“Don’t thank God, I’m the one that bought you the season ticket,” Saverio Schisa (Toni Servillo) tells his son Fabietto (Fillippo Scotti) in “The Hand of God,” after giving his son a birthday gift he won’t forget. It isn’t the first time, nor the last, that someone questions divine intervention in Paulo Sorrentino’s moving semi-autobiographical drama, as Fabietto’s prayers of seeing his beloved Napoli soccer team in action are answered by his father after the team miraculously acquires the greatest player in the world in Diego Maradona in 1987, and for the teenager who naturally thanks the heavens above for such good fortune, he probably should show a little more appreciation for what’s right in front of him. But as Sorrentino employs Fabietto to speak to a formative personal tragedy, the question for a young man who is deciding who to worship in life, whether it be God, his father, Maradona or someone or something else entirely becomes a most provocative one.
Given the inspiration behind it, “The Hand of God” may at once be Sorrentino’s most accessible work in its sincerity and at the same time and the one that may benefit most from being familiar with his filmography, elegantly showing how one of the world’s most distinctive filmmakers found their voice. Although there’s no mistaking that you’re watching the latest film from the director of “El Divo” and “Youth” from its surreal opening prologue, the film warmly invites audiences into meet the Schisas in the style of the broad, bawdy humor of the Italian comedies from Pietro Germi and Mario Monicelli that the director no doubt grew up watching, positioning everyone in Fabietto’s family as a character worthy of their own film.
His mother Maria (Teresa Saponangelo) juggles oranges for entertainment and has created with her husband a habit of whistling to let the other know when they’re around, even when they’re apart as they attend a big family gathering complete with the estranged aunt Signore Gentile (Dora Romano), who eats balls of Mozzarella the way most eat apples off in the distance, and the arrival of an interloper in Aldo (Alessandro Bressanello), a retired officer who has come as the date of the family’s notoriously unmarried Graziella (Birtie Berg), and can only speak with the assistance of an electrical voice box. Fabietto is drawn to his uncle’s wife Patrizia (Luisa Ranieri), surely in part because of his hormones and she is known to sunbathe in the nude, but more substantively as the real outlier in the family, frustrated by her inability to conceive and seen as increasingly unhinged by the rest of the clan, but only showing compassion towards him when it’s hard to come by from anyone else.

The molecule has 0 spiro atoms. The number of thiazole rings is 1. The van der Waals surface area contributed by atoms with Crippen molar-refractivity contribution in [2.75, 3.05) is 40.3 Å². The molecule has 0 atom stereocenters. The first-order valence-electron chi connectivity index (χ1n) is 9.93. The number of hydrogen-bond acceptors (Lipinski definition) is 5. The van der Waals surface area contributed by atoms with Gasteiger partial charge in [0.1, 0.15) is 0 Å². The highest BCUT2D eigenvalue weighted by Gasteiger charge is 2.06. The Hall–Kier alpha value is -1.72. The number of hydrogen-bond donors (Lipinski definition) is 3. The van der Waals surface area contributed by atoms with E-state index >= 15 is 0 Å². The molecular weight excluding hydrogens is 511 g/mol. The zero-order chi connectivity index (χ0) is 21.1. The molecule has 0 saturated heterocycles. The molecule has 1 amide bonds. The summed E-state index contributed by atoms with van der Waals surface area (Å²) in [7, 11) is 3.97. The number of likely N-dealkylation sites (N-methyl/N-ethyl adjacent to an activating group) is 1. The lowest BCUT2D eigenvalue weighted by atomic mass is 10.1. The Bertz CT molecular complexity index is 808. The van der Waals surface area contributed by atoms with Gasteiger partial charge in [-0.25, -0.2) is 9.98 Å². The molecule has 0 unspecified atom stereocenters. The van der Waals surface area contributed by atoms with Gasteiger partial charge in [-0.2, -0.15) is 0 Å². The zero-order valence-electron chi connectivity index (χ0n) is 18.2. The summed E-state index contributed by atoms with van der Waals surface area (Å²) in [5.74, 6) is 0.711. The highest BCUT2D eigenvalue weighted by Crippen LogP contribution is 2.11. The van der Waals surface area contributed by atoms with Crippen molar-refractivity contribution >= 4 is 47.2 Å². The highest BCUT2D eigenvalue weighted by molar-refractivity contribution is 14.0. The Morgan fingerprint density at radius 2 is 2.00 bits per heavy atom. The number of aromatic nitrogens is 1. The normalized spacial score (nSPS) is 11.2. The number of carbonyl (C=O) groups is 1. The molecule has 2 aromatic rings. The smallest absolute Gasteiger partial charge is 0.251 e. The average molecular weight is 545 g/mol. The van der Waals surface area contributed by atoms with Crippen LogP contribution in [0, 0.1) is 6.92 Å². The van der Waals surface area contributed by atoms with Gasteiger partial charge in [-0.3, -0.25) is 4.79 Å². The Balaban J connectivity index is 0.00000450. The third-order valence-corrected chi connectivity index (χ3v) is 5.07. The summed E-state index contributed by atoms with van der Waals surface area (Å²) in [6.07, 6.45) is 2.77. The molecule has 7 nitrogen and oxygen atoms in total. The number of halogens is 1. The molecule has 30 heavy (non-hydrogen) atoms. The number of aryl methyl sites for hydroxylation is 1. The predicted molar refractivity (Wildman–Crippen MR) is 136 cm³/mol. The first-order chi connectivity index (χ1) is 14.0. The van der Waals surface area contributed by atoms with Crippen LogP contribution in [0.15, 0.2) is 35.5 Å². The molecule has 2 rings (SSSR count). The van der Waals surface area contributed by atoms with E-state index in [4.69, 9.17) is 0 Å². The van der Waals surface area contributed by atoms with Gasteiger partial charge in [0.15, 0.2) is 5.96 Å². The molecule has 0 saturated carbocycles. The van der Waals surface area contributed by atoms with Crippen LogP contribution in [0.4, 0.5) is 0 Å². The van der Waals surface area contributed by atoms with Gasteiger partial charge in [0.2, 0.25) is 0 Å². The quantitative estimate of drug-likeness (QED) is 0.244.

As much as it feels as if the gods have smiled upon Fabietto when his favorite player in the world is lured to Naples and better yet, he has the tickets to see him in action, Sorrentino inventively interrogates how his perspective starts to change when fate intervenes in a far less fortunate way, with “The Hand of God” never entirely removing itself from nostalgia, but spiking it with the strikingly deviant – and often breathtaking – scenes that are most memorable about its director’s work today. While telling a personal story clearly gives the film a heartfelt quality that Sorrentino’s pointed satires typically lack, what separates it from most cinematic memoirs or coming-of-age stories more generally is how the filmmaker is able to bend the world he creates at the start of “The Hand of God” into something more akin to how he sees it now. As aesthetically impressive as “The Hand of God” is in this regard, with color incrementally drained out from the film’s early scenes with the family and Sorrentino’s predilection towards exposing the architectural trappings of his characters, the film also benefits from touching performances throughout, particularly Scotti as Fillipo, as well as Servillo and Saponangelo as his parents, as you can feel how deeply the world makes an impression on him and by the end, it hardly seems as if it’s only his vision that’s been altered dramatically.